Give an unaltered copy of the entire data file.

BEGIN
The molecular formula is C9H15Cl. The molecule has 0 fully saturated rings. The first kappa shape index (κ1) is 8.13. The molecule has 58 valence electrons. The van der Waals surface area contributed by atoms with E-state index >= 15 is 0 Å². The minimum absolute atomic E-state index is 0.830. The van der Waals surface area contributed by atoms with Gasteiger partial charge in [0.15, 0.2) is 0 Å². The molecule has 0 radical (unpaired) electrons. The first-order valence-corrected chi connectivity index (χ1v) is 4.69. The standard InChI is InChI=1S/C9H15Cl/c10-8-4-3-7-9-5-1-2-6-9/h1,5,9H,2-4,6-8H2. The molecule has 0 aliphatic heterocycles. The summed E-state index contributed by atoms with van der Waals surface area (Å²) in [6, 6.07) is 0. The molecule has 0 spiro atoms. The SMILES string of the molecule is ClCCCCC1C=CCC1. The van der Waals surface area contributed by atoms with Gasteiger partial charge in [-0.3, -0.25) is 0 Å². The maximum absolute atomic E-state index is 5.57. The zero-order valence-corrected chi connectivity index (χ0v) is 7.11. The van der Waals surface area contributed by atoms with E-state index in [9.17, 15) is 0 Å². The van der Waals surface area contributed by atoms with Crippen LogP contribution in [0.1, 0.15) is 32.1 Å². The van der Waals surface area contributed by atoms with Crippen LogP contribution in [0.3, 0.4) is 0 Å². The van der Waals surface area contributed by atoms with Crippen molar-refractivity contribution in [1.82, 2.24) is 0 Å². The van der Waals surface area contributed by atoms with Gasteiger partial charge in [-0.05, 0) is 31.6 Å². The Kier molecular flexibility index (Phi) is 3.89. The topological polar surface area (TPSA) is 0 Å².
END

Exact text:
The molecular formula is C9H15Cl. The molecule has 0 fully saturated rings. The first kappa shape index (κ1) is 8.13. The molecule has 58 valence electrons. The van der Waals surface area contributed by atoms with E-state index >= 15 is 0 Å². The minimum absolute atomic E-state index is 0.830. The van der Waals surface area contributed by atoms with Gasteiger partial charge in [0.15, 0.2) is 0 Å². The molecule has 0 radical (unpaired) electrons. The first-order valence-corrected chi connectivity index (χ1v) is 4.69. The standard InChI is InChI=1S/C9H15Cl/c10-8-4-3-7-9-5-1-2-6-9/h1,5,9H,2-4,6-8H2. The molecule has 0 aliphatic heterocycles. The summed E-state index contributed by atoms with van der Waals surface area (Å²) in [6, 6.07) is 0. The molecule has 0 spiro atoms. The SMILES string of the molecule is ClCCCCC1C=CCC1. The van der Waals surface area contributed by atoms with Gasteiger partial charge in [-0.3, -0.25) is 0 Å². The maximum absolute atomic E-state index is 5.57. The zero-order valence-corrected chi connectivity index (χ0v) is 7.11. The van der Waals surface area contributed by atoms with E-state index in [9.17, 15) is 0 Å². The van der Waals surface area contributed by atoms with Crippen LogP contribution in [0.1, 0.15) is 32.1 Å². The van der Waals surface area contributed by atoms with Crippen LogP contribution in [0.3, 0.4) is 0 Å². The van der Waals surface area contributed by atoms with Crippen molar-refractivity contribution in [1.82, 2.24) is 0 Å². The van der Waals surface area contributed by atoms with Gasteiger partial charge in [-0.05, 0) is 31.6 Å². The Kier molecular flexibility index (Phi) is 3.89. The topological polar surface area (TPSA) is 0 Å².